Featured Videos

Your JavaScript is turned off or you have an old version of Adobe's Flash Player. Get the latest Flash player.
Treatment for Childhood Epilepsy Heats up Medical Marijuana Debatei
X
Shelley Schlender
July 24, 2014 6:43 PM
In the United States, marijuana is classed as an illegal drug by the federal government. But nearly half the states have legalized it, to some degree. Proponents say some strains of marijuana might have exceptional health benefits, for treating pain or inflammation in chronic conditions such as cancer, multiple sclerosis and epilepsy. Shelley Schlender reports on a strain of medical marijuana developed in Colorado that is reputed to reduce seizures in childhood epilepsy
Video

Video Treatment for Childhood Epilepsy Heats up Medical Marijuana Debate

In the United States, marijuana is classed as an illegal drug by the federal government. But nearly half the states have legalized it, to some degree. Proponents say some strains of marijuana might have exceptional health benefits, for treating pain or inflammation in chronic conditions such as cancer, multiple sclerosis and epilepsy. Shelley Schlender reports on a strain of medical marijuana developed in Colorado that is reputed to reduce seizures in childhood epilepsy
Video

Video Airbus Adds Metal 3D Printed Parts to New Jets

By the end of this year, European aircraft manufacturing consortium Airbus plans to deliver the first of its new, extra-wide-body passenger jets, the A350-XWB. Among other technological innovations, the new plane will also incorporate metal parts made in a 3-D printer. VOA's George Putic has more.
Video

Video Death Toll From Israel-Gaza Conflict Surpasses 700

Gaza officials say a shelling hit a compound housing a United Nations-run school in the Gaza Strip, killing more than a dozen people, during an Israeli offensive in the area. Heavy fighting between the Israeli military and Hamas militants continued on Thursday, pushing up the death toll. So far, more than 730 Palestinians and 35 Israelis have been killed in the conflict. VOA's Scott Bobb has the latest from Jerusalem.
Video

Video AIDS Conference Welcomes Exciting Developments in HIV Treatment, Prevention

Significant strides have been made in recent years toward the treatment and prevention of HIV, the virus that causes AIDS. This year, at the International AIDS Conference, the AIDS community welcomed progress on a new pill that may prevent transmission of the deadly virus. VOA’s Anita Powell reports from Melbourne, Australia.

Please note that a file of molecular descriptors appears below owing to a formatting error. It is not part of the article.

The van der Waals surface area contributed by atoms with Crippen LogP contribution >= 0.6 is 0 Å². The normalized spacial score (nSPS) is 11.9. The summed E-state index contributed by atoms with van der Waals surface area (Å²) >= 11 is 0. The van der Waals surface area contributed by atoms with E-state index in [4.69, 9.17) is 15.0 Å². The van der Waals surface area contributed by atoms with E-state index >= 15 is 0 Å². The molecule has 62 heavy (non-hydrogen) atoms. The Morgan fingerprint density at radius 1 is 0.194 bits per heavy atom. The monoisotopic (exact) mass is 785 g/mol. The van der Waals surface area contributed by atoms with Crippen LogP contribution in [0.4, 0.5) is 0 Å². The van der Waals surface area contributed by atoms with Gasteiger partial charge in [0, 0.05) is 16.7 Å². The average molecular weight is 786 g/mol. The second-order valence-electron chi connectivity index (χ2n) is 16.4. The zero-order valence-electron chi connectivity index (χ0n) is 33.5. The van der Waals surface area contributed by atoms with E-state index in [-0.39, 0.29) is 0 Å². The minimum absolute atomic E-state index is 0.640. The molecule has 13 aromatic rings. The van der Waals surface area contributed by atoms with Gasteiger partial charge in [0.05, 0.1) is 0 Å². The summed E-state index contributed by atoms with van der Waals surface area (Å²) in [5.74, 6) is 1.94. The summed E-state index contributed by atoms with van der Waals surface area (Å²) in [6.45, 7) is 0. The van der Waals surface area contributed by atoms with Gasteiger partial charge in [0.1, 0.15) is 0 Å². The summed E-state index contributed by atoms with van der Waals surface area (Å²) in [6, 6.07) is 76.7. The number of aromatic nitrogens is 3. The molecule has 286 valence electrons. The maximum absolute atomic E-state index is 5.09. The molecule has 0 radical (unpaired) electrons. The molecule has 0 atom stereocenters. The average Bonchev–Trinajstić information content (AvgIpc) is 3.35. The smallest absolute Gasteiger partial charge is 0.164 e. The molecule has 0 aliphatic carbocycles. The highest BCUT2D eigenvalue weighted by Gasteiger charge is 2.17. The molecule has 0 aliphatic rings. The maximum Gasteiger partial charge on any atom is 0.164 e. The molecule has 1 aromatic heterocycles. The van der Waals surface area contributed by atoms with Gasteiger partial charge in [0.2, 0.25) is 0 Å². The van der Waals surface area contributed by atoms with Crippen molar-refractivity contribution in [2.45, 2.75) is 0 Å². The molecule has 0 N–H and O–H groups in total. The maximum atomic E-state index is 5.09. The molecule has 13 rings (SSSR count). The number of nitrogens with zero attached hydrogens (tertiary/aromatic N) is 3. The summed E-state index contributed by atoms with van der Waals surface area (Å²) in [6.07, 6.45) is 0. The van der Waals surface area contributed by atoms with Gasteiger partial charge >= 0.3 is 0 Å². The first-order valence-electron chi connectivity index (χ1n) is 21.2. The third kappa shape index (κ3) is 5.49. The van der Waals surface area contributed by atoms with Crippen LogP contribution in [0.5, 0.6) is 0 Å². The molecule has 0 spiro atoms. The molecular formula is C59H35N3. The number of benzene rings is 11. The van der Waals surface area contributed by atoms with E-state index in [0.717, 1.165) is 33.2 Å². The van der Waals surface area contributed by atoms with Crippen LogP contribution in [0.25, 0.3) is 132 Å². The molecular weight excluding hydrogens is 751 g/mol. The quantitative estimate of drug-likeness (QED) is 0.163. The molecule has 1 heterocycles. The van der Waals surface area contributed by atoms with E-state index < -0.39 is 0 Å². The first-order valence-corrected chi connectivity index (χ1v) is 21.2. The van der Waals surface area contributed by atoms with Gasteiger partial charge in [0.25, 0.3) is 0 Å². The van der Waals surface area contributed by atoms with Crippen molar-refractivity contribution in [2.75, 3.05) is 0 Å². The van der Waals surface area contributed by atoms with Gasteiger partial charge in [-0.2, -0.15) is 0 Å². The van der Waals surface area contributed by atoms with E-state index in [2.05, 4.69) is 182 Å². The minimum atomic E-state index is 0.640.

Video

Video Israel Targets Gaza Supply Tunnels

The Israeli military has launched a ground operation in Gaza to destroy the myriad tunnels that may have been used to smuggle weapons to Hamas. VOA's Zlatica Hoke reports that could mean more hardship for the people of Gaza, who obtain some of their essential supplies through these underground passages
Video

Video Researchers Target Low-Cost Avatar Technology

Scientists at the University of Southern California Institute for Creative Technologies say 3-dimensional representations could revolutionize social media. Elizabeth Lee has more from Los Angeles.
Video

Video IAEA: Iran Turns its Enriched Uranium Into Less Harmful Form

Iran has converted its stockpiles of enriched uranium into a less dangerous form that is more difficult to use for nuclear weapons, according to the United Nations’ Atomic Energy Agency. The move complies with an interim deal reached with Western powers on Iran's nuclear program last year, in exchange for easing of sanctions. Henry Ridgwell reports for VOA from London.
Video

Video In Cambodia, HIV Diagnosis Brings Deadly Shame

Although HIV/AIDS is now a treatable condition, a positive diagnosis is still a life altering experience. In Cambodia, people living with HIV are often disowned by friends, family and the community. This humiliation can be unbearable. We bring you one Cambodian woman’s struggle to overcome a life tragedy and her own HIV positive diagnosis.

AppleAndroid